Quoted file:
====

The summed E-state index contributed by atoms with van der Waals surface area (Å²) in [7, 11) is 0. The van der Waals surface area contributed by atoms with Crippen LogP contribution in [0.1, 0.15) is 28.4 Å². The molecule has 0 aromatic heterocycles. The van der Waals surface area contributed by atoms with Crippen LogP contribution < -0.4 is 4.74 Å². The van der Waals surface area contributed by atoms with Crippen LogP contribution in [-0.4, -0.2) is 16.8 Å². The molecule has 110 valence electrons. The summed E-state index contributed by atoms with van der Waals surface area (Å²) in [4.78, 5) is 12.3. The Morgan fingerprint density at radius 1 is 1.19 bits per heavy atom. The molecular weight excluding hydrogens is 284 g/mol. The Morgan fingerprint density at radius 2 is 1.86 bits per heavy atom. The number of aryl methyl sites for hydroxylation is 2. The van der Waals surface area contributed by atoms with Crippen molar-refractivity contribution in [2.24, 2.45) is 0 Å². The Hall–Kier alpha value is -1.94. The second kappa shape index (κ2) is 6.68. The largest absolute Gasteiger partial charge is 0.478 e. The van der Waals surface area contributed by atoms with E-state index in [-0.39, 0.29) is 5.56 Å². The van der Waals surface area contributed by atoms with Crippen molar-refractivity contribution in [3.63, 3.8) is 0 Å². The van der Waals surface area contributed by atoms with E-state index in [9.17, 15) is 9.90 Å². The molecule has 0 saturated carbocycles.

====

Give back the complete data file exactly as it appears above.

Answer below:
The summed E-state index contributed by atoms with van der Waals surface area (Å²) in [7, 11) is 0. The van der Waals surface area contributed by atoms with Crippen LogP contribution in [0.1, 0.15) is 28.4 Å². The molecule has 0 aromatic heterocycles. The van der Waals surface area contributed by atoms with Crippen LogP contribution < -0.4 is 4.74 Å². The van der Waals surface area contributed by atoms with Crippen LogP contribution in [-0.4, -0.2) is 16.8 Å². The molecule has 110 valence electrons. The summed E-state index contributed by atoms with van der Waals surface area (Å²) in [4.78, 5) is 12.3. The Morgan fingerprint density at radius 1 is 1.19 bits per heavy atom. The molecular weight excluding hydrogens is 284 g/mol. The Morgan fingerprint density at radius 2 is 1.86 bits per heavy atom. The number of aryl methyl sites for hydroxylation is 2. The van der Waals surface area contributed by atoms with Crippen molar-refractivity contribution in [2.24, 2.45) is 0 Å². The Hall–Kier alpha value is -1.94. The second kappa shape index (κ2) is 6.68. The largest absolute Gasteiger partial charge is 0.478 e. The van der Waals surface area contributed by atoms with E-state index in [-0.39, 0.29) is 5.56 Å². The van der Waals surface area contributed by atoms with Crippen molar-refractivity contribution in [3.63, 3.8) is 0 Å². The van der Waals surface area contributed by atoms with E-state index in [9.17, 15) is 9.90 Å². The molecule has 0 saturated carbocycles.